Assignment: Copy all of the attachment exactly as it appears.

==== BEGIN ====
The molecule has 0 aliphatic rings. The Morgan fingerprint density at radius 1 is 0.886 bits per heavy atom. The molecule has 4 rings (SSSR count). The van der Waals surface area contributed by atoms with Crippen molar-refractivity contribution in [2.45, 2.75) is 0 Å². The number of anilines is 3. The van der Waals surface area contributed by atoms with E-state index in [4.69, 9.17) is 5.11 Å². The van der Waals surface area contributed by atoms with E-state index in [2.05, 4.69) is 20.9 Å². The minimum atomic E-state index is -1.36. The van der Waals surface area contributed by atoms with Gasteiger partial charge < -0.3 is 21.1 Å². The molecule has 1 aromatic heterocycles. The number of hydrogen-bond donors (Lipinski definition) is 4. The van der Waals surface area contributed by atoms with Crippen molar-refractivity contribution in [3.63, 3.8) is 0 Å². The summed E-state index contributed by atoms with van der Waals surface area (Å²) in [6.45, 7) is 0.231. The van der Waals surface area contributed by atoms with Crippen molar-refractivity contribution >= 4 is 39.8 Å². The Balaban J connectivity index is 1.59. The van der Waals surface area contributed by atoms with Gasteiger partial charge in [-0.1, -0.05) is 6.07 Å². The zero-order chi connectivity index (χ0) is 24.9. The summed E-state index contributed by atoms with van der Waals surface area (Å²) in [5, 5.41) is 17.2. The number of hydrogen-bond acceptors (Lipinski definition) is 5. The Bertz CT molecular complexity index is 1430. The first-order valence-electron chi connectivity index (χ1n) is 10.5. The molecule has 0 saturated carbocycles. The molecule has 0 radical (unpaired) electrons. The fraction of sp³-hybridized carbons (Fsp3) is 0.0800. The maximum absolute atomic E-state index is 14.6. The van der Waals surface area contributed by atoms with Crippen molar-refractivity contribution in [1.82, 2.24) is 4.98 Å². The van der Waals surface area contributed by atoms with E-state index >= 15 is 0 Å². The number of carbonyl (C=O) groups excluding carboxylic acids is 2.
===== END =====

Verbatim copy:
The molecule has 0 aliphatic rings. The Morgan fingerprint density at radius 1 is 0.886 bits per heavy atom. The molecule has 4 rings (SSSR count). The van der Waals surface area contributed by atoms with Crippen molar-refractivity contribution in [2.45, 2.75) is 0 Å². The number of anilines is 3. The van der Waals surface area contributed by atoms with E-state index in [4.69, 9.17) is 5.11 Å². The van der Waals surface area contributed by atoms with E-state index in [2.05, 4.69) is 20.9 Å². The minimum atomic E-state index is -1.36. The van der Waals surface area contributed by atoms with Gasteiger partial charge < -0.3 is 21.1 Å². The molecule has 1 aromatic heterocycles. The number of hydrogen-bond donors (Lipinski definition) is 4. The van der Waals surface area contributed by atoms with Crippen molar-refractivity contribution in [3.63, 3.8) is 0 Å². The summed E-state index contributed by atoms with van der Waals surface area (Å²) in [6.45, 7) is 0.231. The van der Waals surface area contributed by atoms with Crippen molar-refractivity contribution >= 4 is 39.8 Å². The Balaban J connectivity index is 1.59. The van der Waals surface area contributed by atoms with Gasteiger partial charge in [-0.1, -0.05) is 6.07 Å². The zero-order chi connectivity index (χ0) is 24.9. The summed E-state index contributed by atoms with van der Waals surface area (Å²) in [5, 5.41) is 17.2. The number of hydrogen-bond acceptors (Lipinski definition) is 5. The Bertz CT molecular complexity index is 1430. The first-order valence-electron chi connectivity index (χ1n) is 10.5. The molecule has 0 saturated carbocycles. The molecule has 0 radical (unpaired) electrons. The fraction of sp³-hybridized carbons (Fsp3) is 0.0800. The maximum absolute atomic E-state index is 14.6. The van der Waals surface area contributed by atoms with Crippen molar-refractivity contribution in [1.82, 2.24) is 4.98 Å². The van der Waals surface area contributed by atoms with E-state index >= 15 is 0 Å². The number of carbonyl (C=O) groups excluding carboxylic acids is 2.